Traditional ways of making cross-border payments
Originally, people transferred money to another country in one of three ways: by carrying physical cash across borders, by using acquaintances or couriers to move the money on their behalf, or by using informal trust-based broker networks (such as hawala) to transfer the money without physical money movement. However, these methods posed problems – they were inefficient, unreliable, risky, and often costly. It took 100 years before major advances enabled effective cross-border payments on a global scale.
Let’s see how international payments developed in the modern era.
The development of communication network and messaging standards
In the early 1930s, the German postal service developed the first major Telex network of teleprinters, which enabled the electronic transfer of written messages. Banks could use it to communicate with their counterparts overseas to settle transactions. As a result, Telex became the primary tool to facilitate international money transfers in the developed world until the 1970s.
In 1973, 239 banks from 15 countries came together to develop an even better medium – the Society for Worldwide Interbank Financial Telecommunication (SWIFT). Based in Belgium, SWIFT established a common language and model for payments data across the globe, which, since then, has served as the default network for communication related to cross-border transactions. Today, SWIFT is used by more than 11,000 financial institutions across over 200 countries and territories globally.
The emergence of correspondent banking relationships
However, communication networks alone did not solve the other prerequisite for making reliable cross-border payments – a way to transfer funds between disconnected systems. As currencies are closed-loop systems, banks had no way to move money from a domestic payment system in one country to another. As a result, financial institutions developed a new funding mechanism to solve this challenge: correspondent banking.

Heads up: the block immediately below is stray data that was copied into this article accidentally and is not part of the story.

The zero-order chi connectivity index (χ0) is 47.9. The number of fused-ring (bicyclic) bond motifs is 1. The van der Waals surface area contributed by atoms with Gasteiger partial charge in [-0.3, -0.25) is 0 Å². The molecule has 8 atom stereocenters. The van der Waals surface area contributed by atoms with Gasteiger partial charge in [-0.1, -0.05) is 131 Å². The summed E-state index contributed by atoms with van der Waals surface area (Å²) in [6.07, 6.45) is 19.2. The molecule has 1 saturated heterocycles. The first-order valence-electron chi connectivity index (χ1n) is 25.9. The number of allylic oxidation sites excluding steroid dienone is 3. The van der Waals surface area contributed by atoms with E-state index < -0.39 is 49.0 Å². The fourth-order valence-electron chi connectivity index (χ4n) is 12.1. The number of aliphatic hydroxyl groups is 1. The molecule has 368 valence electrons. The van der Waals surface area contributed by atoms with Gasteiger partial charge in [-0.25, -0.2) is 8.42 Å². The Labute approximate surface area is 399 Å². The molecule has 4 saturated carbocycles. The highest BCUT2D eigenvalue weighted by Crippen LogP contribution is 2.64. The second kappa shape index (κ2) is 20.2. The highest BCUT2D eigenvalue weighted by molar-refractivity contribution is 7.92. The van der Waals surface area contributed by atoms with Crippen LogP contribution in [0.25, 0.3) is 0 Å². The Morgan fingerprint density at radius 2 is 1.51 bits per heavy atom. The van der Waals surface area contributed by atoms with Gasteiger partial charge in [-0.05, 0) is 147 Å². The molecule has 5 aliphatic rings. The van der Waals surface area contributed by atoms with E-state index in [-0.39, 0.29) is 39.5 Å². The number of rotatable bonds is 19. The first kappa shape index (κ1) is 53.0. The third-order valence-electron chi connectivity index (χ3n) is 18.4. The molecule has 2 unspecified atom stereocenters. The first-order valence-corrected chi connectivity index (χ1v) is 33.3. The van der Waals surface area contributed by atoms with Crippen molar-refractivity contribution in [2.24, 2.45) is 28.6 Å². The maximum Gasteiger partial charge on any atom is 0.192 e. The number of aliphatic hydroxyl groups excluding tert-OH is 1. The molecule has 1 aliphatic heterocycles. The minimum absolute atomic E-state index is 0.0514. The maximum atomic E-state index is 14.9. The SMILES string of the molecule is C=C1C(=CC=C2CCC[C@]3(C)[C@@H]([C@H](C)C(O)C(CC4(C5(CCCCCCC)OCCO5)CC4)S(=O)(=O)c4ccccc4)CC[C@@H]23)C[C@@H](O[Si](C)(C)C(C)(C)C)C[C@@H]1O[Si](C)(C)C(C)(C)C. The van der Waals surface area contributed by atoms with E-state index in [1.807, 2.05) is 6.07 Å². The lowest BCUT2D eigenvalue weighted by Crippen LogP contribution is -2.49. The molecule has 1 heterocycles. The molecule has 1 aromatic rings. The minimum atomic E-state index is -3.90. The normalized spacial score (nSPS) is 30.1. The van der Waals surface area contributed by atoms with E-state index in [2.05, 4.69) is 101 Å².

If Bank A in one country wants to transfer money to Bank B in another country, each needs to hold an account at their counterpart. During an international transaction, there is no physical movement of funds. Instead, bankers credit accounts in one jurisdiction and debit the corresponding amount in the other. A problem arises when banks want to make international payments to all countries and all banks globally. For this to succeed, they would either need to set up their own branches everywhere or have thousands of direct relationships and hundreds of accounts to manage. Yet, only a few of the world’s largest international banks come close to achieving this, and even they constantly struggle with the multitude of challenges of local requirements from a technology, infrastructure, and regulatory perspective.
Faced with painful impracticalities, banks often need to transact with intermediaries, also known as correspondent banks. In some cases, more than one correspondent bank can be involved in the process – especially when moving money to and from emerging markets. But as the number of correspondents in the chain increases, the transaction time and costs rise too.
This combination of the SWIFT communication network and correspondent banking relationships has been the go-to method for moving money across borders over the last 40 years. This is the reason why more than 80-90% of cross-border payments revenue is still captured by banks. Although it remains practical for the majority of corporate transactions, the model is not economical, especially for lower value transactions. As such, there is an influx of non-bank providers who are increasingly focusing on making bigger inroads to address the growing SME and consumer…